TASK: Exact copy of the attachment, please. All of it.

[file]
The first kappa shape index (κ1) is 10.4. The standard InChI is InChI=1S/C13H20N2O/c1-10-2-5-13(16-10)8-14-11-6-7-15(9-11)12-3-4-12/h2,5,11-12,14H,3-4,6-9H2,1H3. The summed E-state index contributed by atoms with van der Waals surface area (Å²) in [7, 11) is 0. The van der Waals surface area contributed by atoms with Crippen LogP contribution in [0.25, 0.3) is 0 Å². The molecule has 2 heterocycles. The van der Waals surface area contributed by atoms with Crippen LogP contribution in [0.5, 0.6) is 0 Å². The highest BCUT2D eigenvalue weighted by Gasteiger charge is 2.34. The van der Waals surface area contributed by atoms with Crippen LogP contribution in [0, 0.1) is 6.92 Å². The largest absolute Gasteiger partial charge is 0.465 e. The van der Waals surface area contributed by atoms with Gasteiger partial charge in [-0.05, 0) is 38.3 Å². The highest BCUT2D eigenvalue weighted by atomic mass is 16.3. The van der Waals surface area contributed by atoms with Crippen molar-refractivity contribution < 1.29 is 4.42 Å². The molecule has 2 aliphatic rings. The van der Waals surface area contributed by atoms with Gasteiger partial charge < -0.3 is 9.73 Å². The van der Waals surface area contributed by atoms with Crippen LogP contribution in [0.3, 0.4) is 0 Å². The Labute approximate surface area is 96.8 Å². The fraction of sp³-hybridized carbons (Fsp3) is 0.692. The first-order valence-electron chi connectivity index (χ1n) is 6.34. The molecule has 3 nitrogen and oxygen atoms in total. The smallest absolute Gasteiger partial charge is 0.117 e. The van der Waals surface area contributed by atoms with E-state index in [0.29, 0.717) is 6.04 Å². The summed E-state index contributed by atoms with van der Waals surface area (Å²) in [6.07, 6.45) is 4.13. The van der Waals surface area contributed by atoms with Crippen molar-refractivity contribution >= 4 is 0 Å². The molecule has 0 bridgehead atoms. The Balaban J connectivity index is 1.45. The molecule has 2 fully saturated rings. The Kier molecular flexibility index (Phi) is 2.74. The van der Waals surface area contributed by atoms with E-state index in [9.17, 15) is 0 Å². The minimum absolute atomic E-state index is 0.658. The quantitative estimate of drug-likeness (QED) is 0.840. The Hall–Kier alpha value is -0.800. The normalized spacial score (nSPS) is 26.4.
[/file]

The first kappa shape index (κ1) is 10.4. The standard InChI is InChI=1S/C13H20N2O/c1-10-2-5-13(16-10)8-14-11-6-7-15(9-11)12-3-4-12/h2,5,11-12,14H,3-4,6-9H2,1H3. The summed E-state index contributed by atoms with van der Waals surface area (Å²) in [7, 11) is 0. The van der Waals surface area contributed by atoms with Crippen LogP contribution in [0.25, 0.3) is 0 Å². The molecule has 2 heterocycles. The van der Waals surface area contributed by atoms with Crippen LogP contribution in [0.5, 0.6) is 0 Å². The highest BCUT2D eigenvalue weighted by Gasteiger charge is 2.34. The van der Waals surface area contributed by atoms with Crippen LogP contribution in [0, 0.1) is 6.92 Å². The largest absolute Gasteiger partial charge is 0.465 e. The van der Waals surface area contributed by atoms with Gasteiger partial charge in [-0.05, 0) is 38.3 Å². The highest BCUT2D eigenvalue weighted by atomic mass is 16.3. The van der Waals surface area contributed by atoms with Crippen molar-refractivity contribution < 1.29 is 4.42 Å². The molecule has 2 aliphatic rings. The van der Waals surface area contributed by atoms with Gasteiger partial charge < -0.3 is 9.73 Å². The van der Waals surface area contributed by atoms with Crippen LogP contribution in [0.3, 0.4) is 0 Å². The Labute approximate surface area is 96.8 Å². The fraction of sp³-hybridized carbons (Fsp3) is 0.692. The first-order valence-electron chi connectivity index (χ1n) is 6.34. The molecule has 3 nitrogen and oxygen atoms in total. The smallest absolute Gasteiger partial charge is 0.117 e. The van der Waals surface area contributed by atoms with E-state index in [0.29, 0.717) is 6.04 Å². The summed E-state index contributed by atoms with van der Waals surface area (Å²) in [6.07, 6.45) is 4.13. The van der Waals surface area contributed by atoms with Crippen molar-refractivity contribution >= 4 is 0 Å². The molecule has 0 bridgehead atoms. The Balaban J connectivity index is 1.45. The molecule has 2 fully saturated rings. The Kier molecular flexibility index (Phi) is 2.74. The van der Waals surface area contributed by atoms with E-state index in [9.17, 15) is 0 Å². The minimum absolute atomic E-state index is 0.658. The quantitative estimate of drug-likeness (QED) is 0.840. The Hall–Kier alpha value is -0.800. The normalized spacial score (nSPS) is 26.4.